Actions to take: Give meaningful apologies any time you have done something you regret that negatively impacted another person. Do not base your decision on anything else. Do not base your decision to apologize on your feeling that the other party should apologize.
When should you apologize to someone at work? The answer: far more often than we do.
You are bound to run into emotions, tempers, and hurt feelings at least occasionally at work, unless your relationships with your coworkers are completely superficial (and if that's the case, you're not following the advice from this blog). It is especially easy to hit raw nerves when you are a manager, since part of your job is to resolve issues and provide feedback about shortcomings.
I once had an employee come to my office completely livid about a decision I made. Our team had been doing something locally that was really the responsibility of a central department, and I put a stop to it. This employee felt that my decision was incorrect. For about fifteen minutes, they berated me at various volumes and various tones of voice. For most of that time, I attempted to address their concerns and explain my decision. At some point, I lost my cool. I was about five sentences into explaining that they didn't have a damn clue what they were talking about before I caught myself. I finished my thought and sent them out of my office before any more damage could be done.
When something like this happens, you need to know how to get past it and maintain your relationship with that person. A smart first step is an apology. The criteria for deciding if you should apologize is simple:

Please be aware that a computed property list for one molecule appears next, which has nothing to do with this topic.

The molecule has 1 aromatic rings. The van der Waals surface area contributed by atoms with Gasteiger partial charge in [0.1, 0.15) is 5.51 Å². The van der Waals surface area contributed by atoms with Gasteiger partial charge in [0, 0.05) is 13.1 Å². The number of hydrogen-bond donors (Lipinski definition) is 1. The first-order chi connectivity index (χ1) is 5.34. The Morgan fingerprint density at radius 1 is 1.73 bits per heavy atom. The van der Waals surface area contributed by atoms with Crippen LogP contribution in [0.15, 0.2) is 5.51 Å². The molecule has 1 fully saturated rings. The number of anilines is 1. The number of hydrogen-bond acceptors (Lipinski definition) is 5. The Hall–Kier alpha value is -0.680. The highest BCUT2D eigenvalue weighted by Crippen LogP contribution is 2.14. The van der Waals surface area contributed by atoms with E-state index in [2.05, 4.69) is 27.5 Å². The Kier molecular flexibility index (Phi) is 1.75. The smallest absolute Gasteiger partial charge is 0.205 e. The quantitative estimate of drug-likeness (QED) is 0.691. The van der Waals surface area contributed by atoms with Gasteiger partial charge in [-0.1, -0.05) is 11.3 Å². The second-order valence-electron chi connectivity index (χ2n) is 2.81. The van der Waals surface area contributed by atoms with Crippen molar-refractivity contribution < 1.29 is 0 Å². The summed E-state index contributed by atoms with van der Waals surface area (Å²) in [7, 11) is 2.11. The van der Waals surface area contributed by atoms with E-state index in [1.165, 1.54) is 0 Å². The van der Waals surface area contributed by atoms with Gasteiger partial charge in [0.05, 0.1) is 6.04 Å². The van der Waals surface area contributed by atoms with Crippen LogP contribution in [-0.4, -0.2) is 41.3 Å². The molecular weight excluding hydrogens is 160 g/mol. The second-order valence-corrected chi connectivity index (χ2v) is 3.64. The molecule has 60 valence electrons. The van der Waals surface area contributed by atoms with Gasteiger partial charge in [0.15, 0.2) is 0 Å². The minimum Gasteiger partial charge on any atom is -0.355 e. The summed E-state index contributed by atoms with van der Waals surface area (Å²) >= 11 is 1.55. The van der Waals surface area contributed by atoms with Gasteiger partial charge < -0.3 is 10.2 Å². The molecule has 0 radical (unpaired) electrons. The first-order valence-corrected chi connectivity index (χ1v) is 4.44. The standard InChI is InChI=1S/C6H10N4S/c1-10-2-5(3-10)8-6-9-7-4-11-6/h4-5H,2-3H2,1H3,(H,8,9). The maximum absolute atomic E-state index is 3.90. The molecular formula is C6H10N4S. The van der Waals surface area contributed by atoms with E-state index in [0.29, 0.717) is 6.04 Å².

- You have done something you regret
- That thing negatively impacted another person
Any time both criteria are true, apologize. Your decision to apologize is completely independent of the other person's decision. "Who should apologize" is the wrong thinking. It is not a contest.
The fact that the other person has done more wrong (in your opinion) is irrelevant. Apologies are not team decisions. The feeling of regret is personal and internal. Therefore, you don't get to decide when the other person should apologize, and they don't get to decide when you should apologize. To get out of the wrong mindset, I tell myself, "If you are even 5% at fault for what happened, you owe someone an apology." In the anecdote above, the employee quite literally did 95% of the shouting. It doesn't matter. I still failed to handle it as well as I should have.
Many people see an apology as giving in. They think that admitting your mistakes during the conflict means that you've accepted blame for the entire conflict. That is incorrect. It is the same wrong thinking as the "who should apologize" mentality.
In fact, an apology is a powerful thing, in two senses. First, it is difficult to apologize. It requires strength of character to give a genuine apology for the things you regret. People who are confident and certain of themselves have an easier time apologizing, largely because they are not caught up in thinking about how others will interpret it.
Second, an apology is powerful because it puts you more in control of the situation. After conflict, both of you are burdened with many frustrations. Your regrets about how you acted are one of those burdens, whether you admit it or not. A genuine, meaningful apology will free you of that burden.
Average managers hide after conflict, metaphorically and, on occasion, literally. Some will cold-shoulder the issue until enough time has passed that they can pretend it didn't happen. Others use their authority to force the other party into accepting blame for the incident. Better bosses know that those strategies are both immature and ineffective. They address the issue head-on, and they start by admitting their faults with meaningful apologies.